June 5, 2012

384 words 2 mins read

WordPress: Updates without FTP/SFTP

I’ve been using WordPress on Snowulf for almost two years. In that time, one of the most important things I learned was how to enable updates via SSH/FTP. Today, I bring you something that may very well relegate that post to an amusing anecdote. It turns out that the more recent versions of WordPress, with a little bit of tweaking, can update themselves without any FTP/SFTP access at all!

I originally “found” the trick to updating WordPress by total accident while setting up

Carpal.tw for Jeff (He’s a buddy of mine from the Wikimedia days and I’m helping out on the server side). The problem is… I didn’t know how I did it (made WordPress update itself without FTP). Maybe I installed an extra Apache module, maybe there was a config setting in PHP that I forgot about… who knows. So last week I was assisting someone with setting up their new website (which they were doing their selves, from domain to DNS to server to WordPress) and they wanted to know how to do the easy updates in WordPress… so I struck out to find them the information.

Turns out it is really simple.

  • Find out the user your Apache is running under, in Ubuntu/Debian this is www-data. If you don’t know, run ps axu|grep apache (or grep http).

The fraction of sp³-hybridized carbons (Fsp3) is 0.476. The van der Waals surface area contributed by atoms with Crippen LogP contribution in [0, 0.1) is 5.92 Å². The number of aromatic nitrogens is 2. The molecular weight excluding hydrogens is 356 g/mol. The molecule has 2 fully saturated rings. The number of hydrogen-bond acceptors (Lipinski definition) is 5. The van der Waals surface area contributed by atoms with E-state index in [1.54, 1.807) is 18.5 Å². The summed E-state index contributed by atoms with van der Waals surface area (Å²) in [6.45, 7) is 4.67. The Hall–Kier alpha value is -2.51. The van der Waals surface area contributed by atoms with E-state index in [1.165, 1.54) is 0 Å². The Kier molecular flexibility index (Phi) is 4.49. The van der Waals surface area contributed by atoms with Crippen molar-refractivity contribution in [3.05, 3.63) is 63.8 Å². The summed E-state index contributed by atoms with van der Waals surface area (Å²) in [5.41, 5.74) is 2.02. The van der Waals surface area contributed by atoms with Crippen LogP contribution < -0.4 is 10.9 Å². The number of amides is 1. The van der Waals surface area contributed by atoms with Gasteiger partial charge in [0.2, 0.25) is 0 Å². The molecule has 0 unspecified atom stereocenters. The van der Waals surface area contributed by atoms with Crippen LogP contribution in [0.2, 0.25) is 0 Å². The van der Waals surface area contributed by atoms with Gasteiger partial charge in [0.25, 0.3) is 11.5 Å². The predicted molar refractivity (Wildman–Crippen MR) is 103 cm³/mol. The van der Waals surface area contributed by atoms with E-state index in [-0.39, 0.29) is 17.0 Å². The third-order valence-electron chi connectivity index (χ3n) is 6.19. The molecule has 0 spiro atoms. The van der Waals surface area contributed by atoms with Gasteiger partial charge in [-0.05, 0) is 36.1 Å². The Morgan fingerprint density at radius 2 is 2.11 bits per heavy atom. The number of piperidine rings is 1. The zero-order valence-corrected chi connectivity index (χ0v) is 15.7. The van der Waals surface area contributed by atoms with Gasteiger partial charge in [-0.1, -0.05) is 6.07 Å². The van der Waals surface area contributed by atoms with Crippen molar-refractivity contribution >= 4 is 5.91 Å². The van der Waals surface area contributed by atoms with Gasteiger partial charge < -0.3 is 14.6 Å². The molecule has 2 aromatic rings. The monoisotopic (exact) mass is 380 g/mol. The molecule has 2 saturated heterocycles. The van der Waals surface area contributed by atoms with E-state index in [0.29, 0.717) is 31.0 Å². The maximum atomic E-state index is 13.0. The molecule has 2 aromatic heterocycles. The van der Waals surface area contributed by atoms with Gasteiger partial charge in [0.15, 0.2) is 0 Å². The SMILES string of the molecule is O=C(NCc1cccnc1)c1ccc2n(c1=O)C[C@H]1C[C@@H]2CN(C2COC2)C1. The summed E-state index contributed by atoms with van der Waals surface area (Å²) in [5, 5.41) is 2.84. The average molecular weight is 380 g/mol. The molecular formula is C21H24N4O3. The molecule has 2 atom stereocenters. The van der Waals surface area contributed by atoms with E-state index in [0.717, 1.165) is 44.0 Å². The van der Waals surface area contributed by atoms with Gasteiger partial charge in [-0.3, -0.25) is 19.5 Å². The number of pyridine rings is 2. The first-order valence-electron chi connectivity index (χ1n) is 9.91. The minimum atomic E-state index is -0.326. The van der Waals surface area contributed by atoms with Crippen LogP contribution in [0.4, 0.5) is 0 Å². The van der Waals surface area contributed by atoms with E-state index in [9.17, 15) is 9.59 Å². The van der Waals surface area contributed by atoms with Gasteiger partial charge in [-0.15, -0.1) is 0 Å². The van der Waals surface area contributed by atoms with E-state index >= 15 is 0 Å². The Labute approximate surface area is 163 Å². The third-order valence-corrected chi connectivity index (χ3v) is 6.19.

• Find out where your WordPress is installed (for this example /var/www will be used).
      • chown -R www-data /var/www — Change the OWNER of the files to the Apache user (must be the owner, group does not matter/work).
        • chmod -R 755 /var/www — Make sure owner has full permissions to all files
        Yeah, that’s it. Set the owner to Apache and change the file permissions. Some security people will warn you of the dangers of using Apache’s anonymous user for your files. It makes it easy to nuke your entire site if another Apache process becomes compromised/runs amok. Instead of being scared, I recommend running some backups and not executing any PHP scripts with the command “rm -rf /” in them (and for the love of god newbies – do not run that previous command: it will erase you entire hard drive). Additionally, props to Mustaza, keekerdc, and rootninja who’ve got more information on this issue and some further help debugging (if you need it).